The Fed's April 29-30 policy meeting had no surprises. The minutes released today focused on the path for normalizing monetary policy. This was seen as prudent planning. The meeting also gave more attention to how guidance should be used. Early communication was seen as providing clarity to markets and giving the Fed more credibility. Some participants want to give more information on how long the Fed should continue reinvestment of pay down on Fed assets.
Clearly, the focus of the latest meeting was for planning exit strategy.
"Following the staff presentation (of various options for unwinding), meeting participants discussed a wide range of topics related to policy normalization. Participants generally agreed that starting to consider the options for normalization at this meeting was prudent, as it would help the Committee to make decisions about approaches to policy normalization and to communicate its plans to the public well before the first steps in normalizing policy become appropriate. Early communication, in turn, would enhance the clarity and credibility of monetary policy and help promote the achievement of the Committee's statutory objectives. It was emphasized that the tools available to the Committee will allow it to reduce policy accommodation when doing so becomes appropriate. Participants considered how various combinations of tools could have different implications for the degree of control over short-term interest rates, for the Federal Reserve's balance sheet and remittances to the Treasury, for the functioning of the federal funds market, and for financial stability in both normal times and in periods of stress."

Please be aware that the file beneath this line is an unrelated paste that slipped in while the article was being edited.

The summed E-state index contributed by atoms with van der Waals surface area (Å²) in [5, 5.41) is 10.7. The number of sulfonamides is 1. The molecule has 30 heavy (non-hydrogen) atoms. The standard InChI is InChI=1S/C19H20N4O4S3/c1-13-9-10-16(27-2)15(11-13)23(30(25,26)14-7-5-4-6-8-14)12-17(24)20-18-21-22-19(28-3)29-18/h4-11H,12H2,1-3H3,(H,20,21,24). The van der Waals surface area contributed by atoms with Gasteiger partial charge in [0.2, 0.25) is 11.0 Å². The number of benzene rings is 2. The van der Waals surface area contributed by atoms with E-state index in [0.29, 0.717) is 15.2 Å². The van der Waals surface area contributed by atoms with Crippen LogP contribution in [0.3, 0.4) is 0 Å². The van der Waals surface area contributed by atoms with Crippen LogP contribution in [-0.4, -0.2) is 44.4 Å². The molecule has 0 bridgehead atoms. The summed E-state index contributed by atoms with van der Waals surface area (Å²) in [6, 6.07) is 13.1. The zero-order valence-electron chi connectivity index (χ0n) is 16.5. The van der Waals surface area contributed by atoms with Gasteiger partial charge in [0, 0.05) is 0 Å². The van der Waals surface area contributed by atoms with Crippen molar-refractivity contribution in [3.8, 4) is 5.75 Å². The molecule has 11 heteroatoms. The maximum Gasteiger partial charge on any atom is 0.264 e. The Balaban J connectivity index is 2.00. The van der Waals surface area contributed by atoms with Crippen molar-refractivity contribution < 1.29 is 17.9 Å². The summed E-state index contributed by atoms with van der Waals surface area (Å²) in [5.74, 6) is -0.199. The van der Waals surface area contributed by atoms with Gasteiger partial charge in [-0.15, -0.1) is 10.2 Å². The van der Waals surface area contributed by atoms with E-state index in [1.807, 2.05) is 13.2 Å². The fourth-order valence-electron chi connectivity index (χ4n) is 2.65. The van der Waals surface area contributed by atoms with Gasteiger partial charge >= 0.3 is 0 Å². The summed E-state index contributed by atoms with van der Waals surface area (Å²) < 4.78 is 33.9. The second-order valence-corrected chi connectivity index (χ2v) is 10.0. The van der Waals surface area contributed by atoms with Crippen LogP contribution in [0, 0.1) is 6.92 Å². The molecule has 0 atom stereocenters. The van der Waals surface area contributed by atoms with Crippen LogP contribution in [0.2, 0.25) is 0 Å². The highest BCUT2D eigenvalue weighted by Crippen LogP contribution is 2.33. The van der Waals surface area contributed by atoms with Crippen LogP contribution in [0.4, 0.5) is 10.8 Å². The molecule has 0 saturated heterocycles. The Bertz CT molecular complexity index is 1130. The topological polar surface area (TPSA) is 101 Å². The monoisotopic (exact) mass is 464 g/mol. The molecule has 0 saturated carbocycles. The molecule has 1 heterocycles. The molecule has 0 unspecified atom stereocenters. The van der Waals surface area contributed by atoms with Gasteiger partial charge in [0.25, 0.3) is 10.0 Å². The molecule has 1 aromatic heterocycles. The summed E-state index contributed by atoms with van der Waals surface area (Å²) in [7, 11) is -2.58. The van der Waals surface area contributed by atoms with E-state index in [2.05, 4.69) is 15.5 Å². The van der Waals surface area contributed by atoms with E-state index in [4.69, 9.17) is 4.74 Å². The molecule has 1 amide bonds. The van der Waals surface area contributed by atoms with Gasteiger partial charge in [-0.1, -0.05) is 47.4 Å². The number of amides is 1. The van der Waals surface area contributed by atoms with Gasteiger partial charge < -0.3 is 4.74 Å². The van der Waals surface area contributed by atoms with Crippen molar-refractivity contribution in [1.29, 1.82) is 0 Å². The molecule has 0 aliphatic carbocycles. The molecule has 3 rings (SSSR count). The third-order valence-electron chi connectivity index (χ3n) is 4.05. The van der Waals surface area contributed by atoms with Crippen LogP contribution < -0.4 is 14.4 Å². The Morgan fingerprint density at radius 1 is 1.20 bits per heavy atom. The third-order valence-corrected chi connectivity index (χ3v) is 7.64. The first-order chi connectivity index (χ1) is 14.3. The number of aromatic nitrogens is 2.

Regarding the economy, the Fed expects a pickup in growth. First quarter softness was attributed as weather related.
"However, the staff's assessment was that the unanticipated weakness in economic activity in the first quarter would be largely transitory and implied little revision to its projection for second-quarter output growth. In addition, the medium-term forecast for real GDP growth was essentially unrevised. The staff continued to project that real GDP would expand at a faster pace over the next few years than it did last year, and that it would rise more quickly than the growth rate of potential output."
The Fed sees inflation as remaining below goal (2 percent PCE inflation) for the next few years and slack in labor markets is expected to continue, indicating likely low policy rates. Risks to the forecast for real GDP growth were viewed as tilted a little to the downside, especially because the economy was not well positioned to withstand adverse shocks while the target for the federal funds rate was at its effective lower bound.
Overall, the minutes indicate that taper is still on but the level of the balance sheet will likely come down slowly. Also, policy rates are likely to rise slowly and it will take a few years for monetary policy to return to normal.